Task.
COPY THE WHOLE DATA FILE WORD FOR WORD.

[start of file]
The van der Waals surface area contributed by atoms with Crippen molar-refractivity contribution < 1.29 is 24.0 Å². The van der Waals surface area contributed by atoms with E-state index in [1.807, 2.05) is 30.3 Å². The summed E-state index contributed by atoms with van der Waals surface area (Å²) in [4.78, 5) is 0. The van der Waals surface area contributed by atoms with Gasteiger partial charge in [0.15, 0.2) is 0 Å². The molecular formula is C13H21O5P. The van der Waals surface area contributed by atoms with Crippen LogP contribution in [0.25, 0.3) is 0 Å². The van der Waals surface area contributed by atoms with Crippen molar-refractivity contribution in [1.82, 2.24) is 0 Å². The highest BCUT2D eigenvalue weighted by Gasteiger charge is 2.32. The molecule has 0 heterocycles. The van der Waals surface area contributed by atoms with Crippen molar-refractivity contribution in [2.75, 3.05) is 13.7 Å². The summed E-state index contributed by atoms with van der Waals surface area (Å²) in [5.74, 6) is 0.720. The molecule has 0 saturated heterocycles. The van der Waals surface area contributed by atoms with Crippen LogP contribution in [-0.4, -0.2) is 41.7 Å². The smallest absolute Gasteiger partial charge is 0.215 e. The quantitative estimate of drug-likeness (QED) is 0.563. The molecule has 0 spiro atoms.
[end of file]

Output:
The van der Waals surface area contributed by atoms with Crippen molar-refractivity contribution < 1.29 is 24.0 Å². The van der Waals surface area contributed by atoms with E-state index in [1.807, 2.05) is 30.3 Å². The summed E-state index contributed by atoms with van der Waals surface area (Å²) in [4.78, 5) is 0. The van der Waals surface area contributed by atoms with Gasteiger partial charge in [0.15, 0.2) is 0 Å². The molecular formula is C13H21O5P. The van der Waals surface area contributed by atoms with Crippen LogP contribution in [0.25, 0.3) is 0 Å². The van der Waals surface area contributed by atoms with Crippen molar-refractivity contribution in [1.82, 2.24) is 0 Å². The highest BCUT2D eigenvalue weighted by Gasteiger charge is 2.32. The molecule has 0 heterocycles. The van der Waals surface area contributed by atoms with Crippen molar-refractivity contribution in [2.75, 3.05) is 13.7 Å². The summed E-state index contributed by atoms with van der Waals surface area (Å²) in [5.74, 6) is 0.720. The molecule has 0 saturated heterocycles. The van der Waals surface area contributed by atoms with Crippen LogP contribution in [-0.4, -0.2) is 41.7 Å². The smallest absolute Gasteiger partial charge is 0.215 e. The quantitative estimate of drug-likeness (QED) is 0.563. The molecule has 0 spiro atoms.